Have you built a beautiful website? Are you looking to host it for free with a custom domain? Look no further.
This article will explain how to get your website up using two great free tools: Github Pages and Cloudflare. Before we get started, lets go over some of the basics:
Cloudflare is a CDN – a content distribution network. It mirrors your website on its servers all over the world. That means it’s faster for anyone who wants to access it, no matter where they are. As a bonus, it also protects you against people who might want to overload your site with automated bots trying to visit it and drain your bandwidth (DDOS attacks).
You can read more about how they describe themselves here.
There are several reasons to use Cloudflare. It’s free. It has a simple DNS manager that lets you set up mail and subdomains. It’s got built-in HTTPS domain management. It automatically minifies static assets of your website, speeds up how people all over the world accessing your website, and protects against downtime. You can see their panel of options to set right here:
About GitHub Pages:
GitHub is best known for being a code repository, and GitHub Pages was originally designed as a way for open-source projects to host pages about themselves. Since its release, it’s grown into a highly versatile platform for hosting content in a production setting. It’s reliable, robust, fast, and great for serving most kinds of corporate and personal static sites. Their own description puts it best: “GitHub Pages is a static site hosting service. It is designed to host your personal, organization, or project pages directly from a GitHub repository.”
See more here.
What is a static site?
What do we need to start?
Before beginning, make sure you:
Step 1: Deploy your static website using Github Pages.
We should have a Github repository and a deployment environment using Github Pages. We deploy using Github Pages when we make a push to “gh-pages” branch.
Step 2: Insert your custom domain in Github repository settings
Select the option “settings” from the repository’s navbar. It’s the last option. When you are in “settings”, scroll to Github Pages area and insert your custom domain and click on the “save” button.
Step 3: Setup your custom domain on Cloudflare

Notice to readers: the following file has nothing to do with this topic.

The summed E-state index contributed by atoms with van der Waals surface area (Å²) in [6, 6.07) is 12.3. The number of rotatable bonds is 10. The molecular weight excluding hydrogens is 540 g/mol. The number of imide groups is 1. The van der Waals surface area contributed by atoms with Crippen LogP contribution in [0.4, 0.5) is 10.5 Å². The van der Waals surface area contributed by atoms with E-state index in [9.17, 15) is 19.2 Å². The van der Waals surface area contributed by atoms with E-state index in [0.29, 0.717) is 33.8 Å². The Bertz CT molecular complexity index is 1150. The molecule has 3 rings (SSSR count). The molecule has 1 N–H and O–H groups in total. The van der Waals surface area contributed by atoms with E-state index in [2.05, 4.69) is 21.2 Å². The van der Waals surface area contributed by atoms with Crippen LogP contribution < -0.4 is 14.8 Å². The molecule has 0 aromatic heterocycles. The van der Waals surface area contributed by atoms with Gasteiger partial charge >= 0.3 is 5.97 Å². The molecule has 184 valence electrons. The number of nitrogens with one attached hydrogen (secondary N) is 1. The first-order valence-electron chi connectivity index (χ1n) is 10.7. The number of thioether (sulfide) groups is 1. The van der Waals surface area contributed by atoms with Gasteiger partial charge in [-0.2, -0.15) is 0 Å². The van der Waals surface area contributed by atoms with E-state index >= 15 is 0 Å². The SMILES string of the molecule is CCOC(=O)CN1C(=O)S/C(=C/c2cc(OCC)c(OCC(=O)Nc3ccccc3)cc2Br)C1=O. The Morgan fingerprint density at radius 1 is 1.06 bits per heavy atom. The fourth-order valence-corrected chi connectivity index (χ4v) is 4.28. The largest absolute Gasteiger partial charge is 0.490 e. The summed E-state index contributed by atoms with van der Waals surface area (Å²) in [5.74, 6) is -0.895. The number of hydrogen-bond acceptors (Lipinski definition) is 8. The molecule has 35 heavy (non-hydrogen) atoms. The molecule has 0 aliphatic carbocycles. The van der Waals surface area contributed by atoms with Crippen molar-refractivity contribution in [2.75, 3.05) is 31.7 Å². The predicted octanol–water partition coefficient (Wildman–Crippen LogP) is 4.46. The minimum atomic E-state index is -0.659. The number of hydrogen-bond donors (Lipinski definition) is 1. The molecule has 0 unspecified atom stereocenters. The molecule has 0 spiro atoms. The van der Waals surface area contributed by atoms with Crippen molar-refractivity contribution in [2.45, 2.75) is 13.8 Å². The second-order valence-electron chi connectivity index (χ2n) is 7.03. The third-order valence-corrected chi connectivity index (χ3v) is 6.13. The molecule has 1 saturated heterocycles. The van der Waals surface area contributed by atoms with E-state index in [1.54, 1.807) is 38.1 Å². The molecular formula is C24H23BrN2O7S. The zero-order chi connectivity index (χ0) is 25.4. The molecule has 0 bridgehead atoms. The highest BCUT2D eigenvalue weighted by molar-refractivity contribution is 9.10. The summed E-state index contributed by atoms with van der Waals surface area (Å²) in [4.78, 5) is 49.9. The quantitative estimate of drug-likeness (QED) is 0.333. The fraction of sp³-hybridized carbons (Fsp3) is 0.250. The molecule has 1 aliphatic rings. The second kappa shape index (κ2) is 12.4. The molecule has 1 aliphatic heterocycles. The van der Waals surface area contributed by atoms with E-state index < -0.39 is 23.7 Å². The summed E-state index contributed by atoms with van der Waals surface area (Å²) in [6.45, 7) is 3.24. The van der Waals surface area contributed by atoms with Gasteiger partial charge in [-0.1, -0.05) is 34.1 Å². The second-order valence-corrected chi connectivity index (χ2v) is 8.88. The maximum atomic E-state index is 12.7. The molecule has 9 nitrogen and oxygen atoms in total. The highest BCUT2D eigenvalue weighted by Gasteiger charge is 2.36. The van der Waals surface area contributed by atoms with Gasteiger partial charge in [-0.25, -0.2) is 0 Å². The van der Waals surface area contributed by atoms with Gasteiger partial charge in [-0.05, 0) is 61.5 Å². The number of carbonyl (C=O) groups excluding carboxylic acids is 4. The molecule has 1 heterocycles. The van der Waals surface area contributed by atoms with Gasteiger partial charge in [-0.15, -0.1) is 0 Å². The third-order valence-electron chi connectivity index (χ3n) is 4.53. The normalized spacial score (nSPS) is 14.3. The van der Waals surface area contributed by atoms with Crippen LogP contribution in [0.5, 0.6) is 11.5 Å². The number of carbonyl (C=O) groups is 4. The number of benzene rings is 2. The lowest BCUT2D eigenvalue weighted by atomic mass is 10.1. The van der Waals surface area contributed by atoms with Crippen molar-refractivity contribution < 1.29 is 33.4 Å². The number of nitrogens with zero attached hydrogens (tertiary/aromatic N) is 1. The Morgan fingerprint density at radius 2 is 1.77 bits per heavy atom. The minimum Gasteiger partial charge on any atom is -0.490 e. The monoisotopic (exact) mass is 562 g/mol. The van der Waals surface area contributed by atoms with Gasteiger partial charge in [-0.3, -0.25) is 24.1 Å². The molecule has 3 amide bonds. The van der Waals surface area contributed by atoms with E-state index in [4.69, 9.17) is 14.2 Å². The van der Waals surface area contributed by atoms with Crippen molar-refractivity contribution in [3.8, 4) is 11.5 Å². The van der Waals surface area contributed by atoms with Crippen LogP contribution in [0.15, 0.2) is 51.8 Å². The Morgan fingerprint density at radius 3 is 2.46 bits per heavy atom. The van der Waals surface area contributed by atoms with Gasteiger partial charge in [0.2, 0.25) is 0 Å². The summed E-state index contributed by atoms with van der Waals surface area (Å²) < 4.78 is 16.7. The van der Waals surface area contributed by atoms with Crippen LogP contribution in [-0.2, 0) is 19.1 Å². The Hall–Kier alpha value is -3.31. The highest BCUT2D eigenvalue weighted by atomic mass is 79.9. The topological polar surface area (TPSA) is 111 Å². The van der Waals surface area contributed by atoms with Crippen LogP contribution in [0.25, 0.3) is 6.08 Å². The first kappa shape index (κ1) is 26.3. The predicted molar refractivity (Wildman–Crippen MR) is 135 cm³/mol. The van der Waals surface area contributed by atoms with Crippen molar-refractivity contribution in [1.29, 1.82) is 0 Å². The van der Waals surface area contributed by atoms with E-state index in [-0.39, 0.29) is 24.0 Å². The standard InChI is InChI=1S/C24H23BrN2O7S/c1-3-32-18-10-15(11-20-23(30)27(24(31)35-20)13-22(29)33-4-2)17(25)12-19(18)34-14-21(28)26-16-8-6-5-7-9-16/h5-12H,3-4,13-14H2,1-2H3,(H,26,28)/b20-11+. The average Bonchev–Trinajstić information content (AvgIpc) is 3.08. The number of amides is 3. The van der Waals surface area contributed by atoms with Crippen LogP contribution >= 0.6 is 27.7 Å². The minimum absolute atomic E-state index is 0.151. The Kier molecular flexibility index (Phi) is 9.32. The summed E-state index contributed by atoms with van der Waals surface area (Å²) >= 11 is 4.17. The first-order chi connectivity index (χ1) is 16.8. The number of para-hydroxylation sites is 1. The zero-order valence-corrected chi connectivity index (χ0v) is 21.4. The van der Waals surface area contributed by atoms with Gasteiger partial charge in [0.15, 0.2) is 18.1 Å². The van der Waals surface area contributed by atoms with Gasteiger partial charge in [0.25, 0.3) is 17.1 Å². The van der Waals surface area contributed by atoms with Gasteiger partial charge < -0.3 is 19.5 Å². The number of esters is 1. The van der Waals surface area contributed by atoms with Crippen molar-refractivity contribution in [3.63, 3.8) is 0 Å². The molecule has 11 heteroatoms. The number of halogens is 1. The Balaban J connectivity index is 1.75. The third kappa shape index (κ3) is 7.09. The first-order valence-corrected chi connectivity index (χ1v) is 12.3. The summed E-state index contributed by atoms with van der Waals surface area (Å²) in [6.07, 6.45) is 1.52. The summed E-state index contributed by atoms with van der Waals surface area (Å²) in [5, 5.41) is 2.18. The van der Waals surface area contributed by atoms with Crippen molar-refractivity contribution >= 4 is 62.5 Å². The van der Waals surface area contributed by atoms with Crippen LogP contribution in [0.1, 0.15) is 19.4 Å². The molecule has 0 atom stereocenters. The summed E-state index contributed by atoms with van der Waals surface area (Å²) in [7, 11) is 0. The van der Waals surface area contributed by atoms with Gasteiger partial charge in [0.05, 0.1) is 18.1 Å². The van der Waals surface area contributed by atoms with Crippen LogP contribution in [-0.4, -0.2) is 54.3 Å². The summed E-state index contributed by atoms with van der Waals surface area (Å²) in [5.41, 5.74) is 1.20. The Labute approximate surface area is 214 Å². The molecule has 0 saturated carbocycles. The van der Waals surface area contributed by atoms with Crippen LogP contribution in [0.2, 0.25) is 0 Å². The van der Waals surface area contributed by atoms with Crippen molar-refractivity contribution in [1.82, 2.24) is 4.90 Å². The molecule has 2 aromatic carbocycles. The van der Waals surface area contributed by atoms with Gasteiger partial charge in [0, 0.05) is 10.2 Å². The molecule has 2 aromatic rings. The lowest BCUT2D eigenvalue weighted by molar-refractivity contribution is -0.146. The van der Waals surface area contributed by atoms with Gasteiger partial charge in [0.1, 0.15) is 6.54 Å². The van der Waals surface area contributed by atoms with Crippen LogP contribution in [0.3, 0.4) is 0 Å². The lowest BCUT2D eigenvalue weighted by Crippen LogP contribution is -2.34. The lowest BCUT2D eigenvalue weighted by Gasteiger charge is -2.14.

Log in to your Cloudflare account and insert your custom domain to scan DNS Records.
After you click on “Scan DNS Records” button, there will be a progress bar. You should click on “continue button” when the progress bar will finish. Then insert the necessary DNS and CNAME. We will get this structure:
The A and CNAME records are the two common ways to map a hostname to one or more IP address.
The A record points a name to a specific IP, when the IP are known and stable.. In our case, the name yourdomain.com to point to the server 18.104.22.168
The CNAME record points a name to another name, instead of an IP. The CNAME source represents an alias for the target name and inherits its entire resolution chain. In our case, we use Github Pages and we set www as a CNAME of astephannie.github.io
In this step, we are setting two “A Record DNS”, it’s necessary because we are getting the communication between Cloudflare and Github Pages. From now, all requests to yourdomain.com will be routed to the static website on Github. Click on “continue” button to go to the next step.
Step 4: Select the Cloudflare plan
Select the Cloudflare plan you want. In our case, we select “Free Website” and click on the “continue” button.
Step 5: Update the Nameservers on your domain dashboard
Copy the Nameservers from Cloudflare and paste them on your Domain dashboard.
For this example, we have a domain of godaddy.com. We need to access to our domain and change the Nameservers.
You will have this result in pending status at the beginning:
At the end, the status will change:
Step 6: Setup Minification of the website assets
There are some other options to consider in Cloudflare to setup. We did the necessary steps to have our website live on the domain we setup. You can check caching and page rules to continue exploring the options of Cloudflare and verify how powerful can Cloudflare be.
Step 7: You’re done!
Your website is live. You can make changes directly in Github on the gh-pages branch, and they’ll appear directly on your website.
Annie is a frontend software engineer at Crowdbotics.
November 16, 2017